UN judge orders Rwandan genocide suspect sent to The Hague

THE HAGUE, Netherlands (AP) — An 87-year-old Rwandan genocide suspect being held in France will be sent temporarily to a United Nations court in the Netherlands for a medical assessment amid concerns about his health and the coronavirus pandemic, a judge ruled Wednesday.

Félicien Kabuga, one of the most wanted fugitives in Rwanda’s 1994 genocide, was arrested outside Paris in May after 25 years on the run. He faces charges of genocide and crimes against humanity for allegedly equipping militias that killed more than 800,000 ethnic Tutsis and moderate Hutus who tried to protect them.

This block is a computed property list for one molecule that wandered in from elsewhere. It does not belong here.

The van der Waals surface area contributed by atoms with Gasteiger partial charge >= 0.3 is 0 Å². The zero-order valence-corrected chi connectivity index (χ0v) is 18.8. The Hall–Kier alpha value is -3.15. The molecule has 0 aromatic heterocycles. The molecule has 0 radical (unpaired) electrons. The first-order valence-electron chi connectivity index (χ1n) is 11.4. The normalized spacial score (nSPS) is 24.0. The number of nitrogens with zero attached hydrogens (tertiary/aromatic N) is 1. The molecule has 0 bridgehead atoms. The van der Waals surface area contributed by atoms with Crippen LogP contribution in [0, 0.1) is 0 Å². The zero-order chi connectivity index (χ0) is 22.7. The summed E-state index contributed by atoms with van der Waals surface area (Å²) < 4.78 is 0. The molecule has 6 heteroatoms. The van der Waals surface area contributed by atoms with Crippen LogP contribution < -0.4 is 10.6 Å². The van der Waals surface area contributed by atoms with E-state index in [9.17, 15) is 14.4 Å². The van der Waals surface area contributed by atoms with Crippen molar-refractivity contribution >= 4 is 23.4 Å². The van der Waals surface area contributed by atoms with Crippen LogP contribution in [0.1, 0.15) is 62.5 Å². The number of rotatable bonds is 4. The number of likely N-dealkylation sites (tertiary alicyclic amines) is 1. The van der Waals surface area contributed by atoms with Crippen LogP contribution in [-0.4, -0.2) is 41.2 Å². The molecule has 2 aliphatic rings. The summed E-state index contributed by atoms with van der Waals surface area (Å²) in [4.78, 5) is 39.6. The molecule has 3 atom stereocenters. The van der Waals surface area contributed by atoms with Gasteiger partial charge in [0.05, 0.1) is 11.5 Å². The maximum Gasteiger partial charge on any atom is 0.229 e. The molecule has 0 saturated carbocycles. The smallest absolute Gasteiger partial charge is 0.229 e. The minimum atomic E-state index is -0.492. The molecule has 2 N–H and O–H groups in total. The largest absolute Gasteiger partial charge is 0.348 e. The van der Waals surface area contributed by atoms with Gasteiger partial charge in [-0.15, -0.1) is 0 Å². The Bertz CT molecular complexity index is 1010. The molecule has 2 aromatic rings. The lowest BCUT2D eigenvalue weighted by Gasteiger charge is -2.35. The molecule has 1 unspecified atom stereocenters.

Kabuga has denied involvement in the genocide.

A court in Paris approved Kabuga’s extradition to the International Residual Mechanism for Criminal Tribunals in Arusha, Tanzania. But his French lawyer, citing fears that Kabuga could contract COVID-19 in Tanzania and other health issues, argued that the suspect should instead be sent to the Hague detention unit of the mechanism.

The mechanism, which deals with cases remaining from now-closed U.N. tribunals that prosecuted atrocities committed during the Balkan wars of the 1990s and the Rwandan genocide, has branches in The Hague and Arusha.

In a written ruling, mechanism judge Iain Bonomy said he concluded based on medical documentation that “transfer to the Hague Branch of the Mechanism will pose far less risk to Kabuga than transfer to Arusha.”

In The Hague, Kabuga’s health will be assessed to establish if he is fit enough to be flown at a later date to Arusha to stand trial there.

It was not immediately clear when Kabuga would be transferred to The Hague.

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